Deer Hunters: It’s Time for Trail Cams


Deer Hunters: It’s Time for Trail Cams

If you think time is really flying by, then very soon you are going to wake up and it will be deer hunting season. Most landowners, hunting lease holders, and even some public lands deer hunters are starting to seriously think about deer hunting. It is never too late.

Being half way into August now with Labor Day weekend not too far off, it is definitely time to begin planning for fall wildlife food plots and other deer camp work. This means a last application of herbicide on the wildlife food plots, or at least some heavy duty bush hogging so the weed base can die off before putting a disk or plow into the ground.

With fall hunting coming, now is the time to shop for wildlife food plot seeds with sales and fall specials going on at farm co-ops and other outlets. Don’t be that last minute guy that shows up looking for a specific brand or type of seed only to find it sold out. Bagged seed will keep so get it now. While you are at it, ask about supplies and costs of fertilizer, too.

Now, with getting those plans and actions underway, think about setting out some trail cameras. Sure it might be a bit early as bucks will be running around in groups, but that is OK. What you are looking for now is just an assessment of what kinds or sizes of bucks are roaming around in your hunting areas. Patterns of specific bucks can be nailed down later.

Hotspots to place trail cameras have never really changed unless there have been some alternations to your hunting property. If you have done any timber harvesting, making new food plots, or cutting new trails, etc, then any such activity can alter the old movement patterns of the deer, so place cameras accordingly.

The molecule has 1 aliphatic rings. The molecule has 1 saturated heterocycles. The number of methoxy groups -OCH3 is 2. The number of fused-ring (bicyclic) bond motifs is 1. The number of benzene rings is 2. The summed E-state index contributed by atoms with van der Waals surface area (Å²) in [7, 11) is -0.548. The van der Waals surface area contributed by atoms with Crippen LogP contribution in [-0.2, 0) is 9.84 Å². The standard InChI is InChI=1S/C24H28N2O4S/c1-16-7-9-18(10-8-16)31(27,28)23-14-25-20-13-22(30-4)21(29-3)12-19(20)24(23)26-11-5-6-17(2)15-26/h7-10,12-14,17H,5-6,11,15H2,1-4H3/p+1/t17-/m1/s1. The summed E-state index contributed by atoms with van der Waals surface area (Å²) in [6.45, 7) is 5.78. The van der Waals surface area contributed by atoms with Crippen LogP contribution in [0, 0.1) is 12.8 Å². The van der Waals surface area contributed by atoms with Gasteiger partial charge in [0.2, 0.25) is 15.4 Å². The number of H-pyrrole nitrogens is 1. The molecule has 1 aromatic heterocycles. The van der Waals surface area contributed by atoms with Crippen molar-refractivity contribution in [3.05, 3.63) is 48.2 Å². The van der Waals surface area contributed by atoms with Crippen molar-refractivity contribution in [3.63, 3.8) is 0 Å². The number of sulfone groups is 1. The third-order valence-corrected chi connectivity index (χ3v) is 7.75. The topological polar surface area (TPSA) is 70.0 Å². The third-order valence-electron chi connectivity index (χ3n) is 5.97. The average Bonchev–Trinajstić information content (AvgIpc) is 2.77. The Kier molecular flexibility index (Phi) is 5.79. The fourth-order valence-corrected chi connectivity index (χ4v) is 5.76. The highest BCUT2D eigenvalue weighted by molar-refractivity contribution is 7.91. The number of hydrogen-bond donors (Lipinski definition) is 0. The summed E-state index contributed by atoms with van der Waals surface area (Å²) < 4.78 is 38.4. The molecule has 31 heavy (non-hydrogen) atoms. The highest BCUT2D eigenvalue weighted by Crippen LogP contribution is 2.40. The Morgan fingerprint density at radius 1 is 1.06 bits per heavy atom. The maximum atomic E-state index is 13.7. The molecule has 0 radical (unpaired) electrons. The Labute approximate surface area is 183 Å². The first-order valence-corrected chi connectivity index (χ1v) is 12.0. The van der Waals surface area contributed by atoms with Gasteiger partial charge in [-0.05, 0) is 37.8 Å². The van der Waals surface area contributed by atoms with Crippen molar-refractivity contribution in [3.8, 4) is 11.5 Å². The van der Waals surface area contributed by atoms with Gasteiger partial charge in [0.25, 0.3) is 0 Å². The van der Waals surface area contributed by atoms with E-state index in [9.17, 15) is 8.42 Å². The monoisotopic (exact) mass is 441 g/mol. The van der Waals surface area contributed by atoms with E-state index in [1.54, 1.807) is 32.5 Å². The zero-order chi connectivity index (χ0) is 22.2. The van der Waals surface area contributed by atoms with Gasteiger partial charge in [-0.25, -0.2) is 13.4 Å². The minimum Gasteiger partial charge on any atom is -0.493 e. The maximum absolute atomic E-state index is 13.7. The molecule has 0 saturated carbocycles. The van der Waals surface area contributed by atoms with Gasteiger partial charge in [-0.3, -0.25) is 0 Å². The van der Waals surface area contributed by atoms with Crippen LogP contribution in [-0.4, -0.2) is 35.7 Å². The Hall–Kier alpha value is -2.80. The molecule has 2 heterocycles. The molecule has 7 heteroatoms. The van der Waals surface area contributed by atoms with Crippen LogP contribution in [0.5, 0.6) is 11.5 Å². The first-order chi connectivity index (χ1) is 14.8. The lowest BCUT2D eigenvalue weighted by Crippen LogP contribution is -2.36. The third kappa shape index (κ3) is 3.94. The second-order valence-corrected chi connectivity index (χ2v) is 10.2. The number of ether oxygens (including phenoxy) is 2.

You’ll want cameras now watching open fields or feeding areas, ponds or water sources, and travel trails and corridors where deer move around in the habitat. Maybe there are some creek crossings, or hillside trails where deer have traditionally walked. These are all good areas for hanging a trail camera.

Be sure to control your scent and use care in going into and out of areas where cameras are placed. It is not excessive to wear rubber boots and latex gloves to handle cameras. Some even spray it all down with scent killer. Don’t check the cameras too often, and do it quickly.

Just change out the data cards then leave. Check the data at home to see the results.

Avatar Author ID 67 - 410207014

Award winning outdoor writer/photographer since 1978. Over 3000 articles and columns published nationally. Field & Stream Hero of Conservation in 2007. Fields of writing includes hunting most game in American, Canada, and Europe, fishing fresh and saltwater, destination travel, product reviews, industry consulting, and conservation issues. Currently VP at largest community college in Mississippi in economic development and workforce training with 40 years of experience in Higher Education. BS-MS in wildlife sciences from MO. University, and then a PhD in Industrial Psychology. Married with two children and Molly the Schnoodle.

Read More